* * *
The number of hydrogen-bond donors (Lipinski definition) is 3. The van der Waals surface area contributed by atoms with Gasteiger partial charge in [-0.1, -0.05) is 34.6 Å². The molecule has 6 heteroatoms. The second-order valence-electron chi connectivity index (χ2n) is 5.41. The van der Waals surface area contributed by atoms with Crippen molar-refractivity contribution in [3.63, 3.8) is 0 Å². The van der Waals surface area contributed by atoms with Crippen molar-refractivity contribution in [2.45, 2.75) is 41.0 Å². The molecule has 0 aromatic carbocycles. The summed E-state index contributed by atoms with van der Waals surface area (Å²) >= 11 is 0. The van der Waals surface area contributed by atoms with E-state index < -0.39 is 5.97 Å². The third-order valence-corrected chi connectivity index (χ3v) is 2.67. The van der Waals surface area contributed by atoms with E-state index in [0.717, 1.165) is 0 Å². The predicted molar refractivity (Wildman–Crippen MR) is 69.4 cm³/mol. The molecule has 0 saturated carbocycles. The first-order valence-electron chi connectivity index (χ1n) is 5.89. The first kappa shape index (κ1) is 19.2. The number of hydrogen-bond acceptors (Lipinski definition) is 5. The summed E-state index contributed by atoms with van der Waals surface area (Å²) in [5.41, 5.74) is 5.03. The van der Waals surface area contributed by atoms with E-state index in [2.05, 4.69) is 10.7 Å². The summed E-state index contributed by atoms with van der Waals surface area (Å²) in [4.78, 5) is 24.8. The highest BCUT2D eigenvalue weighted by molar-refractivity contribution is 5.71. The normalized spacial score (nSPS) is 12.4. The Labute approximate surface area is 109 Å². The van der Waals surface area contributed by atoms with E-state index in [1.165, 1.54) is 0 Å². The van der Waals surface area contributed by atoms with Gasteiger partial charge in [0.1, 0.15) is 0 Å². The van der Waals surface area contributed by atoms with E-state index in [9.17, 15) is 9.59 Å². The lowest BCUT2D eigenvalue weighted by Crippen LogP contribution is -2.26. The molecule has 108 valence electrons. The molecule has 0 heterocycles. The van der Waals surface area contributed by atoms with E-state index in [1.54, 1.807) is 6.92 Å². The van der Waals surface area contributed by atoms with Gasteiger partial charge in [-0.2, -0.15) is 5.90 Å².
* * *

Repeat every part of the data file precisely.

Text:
The number of hydrogen-bond donors (Lipinski definition) is 3. The van der Waals surface area contributed by atoms with Gasteiger partial charge in [-0.1, -0.05) is 34.6 Å². The molecule has 6 heteroatoms. The second-order valence-electron chi connectivity index (χ2n) is 5.41. The van der Waals surface area contributed by atoms with Crippen molar-refractivity contribution in [3.63, 3.8) is 0 Å². The van der Waals surface area contributed by atoms with Crippen molar-refractivity contribution in [2.45, 2.75) is 41.0 Å². The molecule has 0 aromatic carbocycles. The summed E-state index contributed by atoms with van der Waals surface area (Å²) >= 11 is 0. The van der Waals surface area contributed by atoms with E-state index < -0.39 is 5.97 Å². The third-order valence-corrected chi connectivity index (χ3v) is 2.67. The van der Waals surface area contributed by atoms with E-state index in [0.717, 1.165) is 0 Å². The predicted molar refractivity (Wildman–Crippen MR) is 69.4 cm³/mol. The molecule has 0 saturated carbocycles. The first-order valence-electron chi connectivity index (χ1n) is 5.89. The first kappa shape index (κ1) is 19.2. The number of hydrogen-bond acceptors (Lipinski definition) is 5. The summed E-state index contributed by atoms with van der Waals surface area (Å²) in [5.41, 5.74) is 5.03. The van der Waals surface area contributed by atoms with E-state index in [2.05, 4.69) is 10.7 Å². The summed E-state index contributed by atoms with van der Waals surface area (Å²) in [4.78, 5) is 24.8. The highest BCUT2D eigenvalue weighted by molar-refractivity contribution is 5.71. The normalized spacial score (nSPS) is 12.4. The Labute approximate surface area is 109 Å². The van der Waals surface area contributed by atoms with E-state index in [1.165, 1.54) is 0 Å². The van der Waals surface area contributed by atoms with Gasteiger partial charge in [0.1, 0.15) is 0 Å². The van der Waals surface area contributed by atoms with E-state index in [9.17, 15) is 9.59 Å². The lowest BCUT2D eigenvalue weighted by Crippen LogP contribution is -2.26. The molecule has 108 valence electrons. The molecule has 0 heterocycles. The van der Waals surface area contributed by atoms with E-state index in [1.54, 1.807) is 6.92 Å². The van der Waals surface area contributed by atoms with Gasteiger partial charge in [-0.2, -0.15) is 5.90 Å².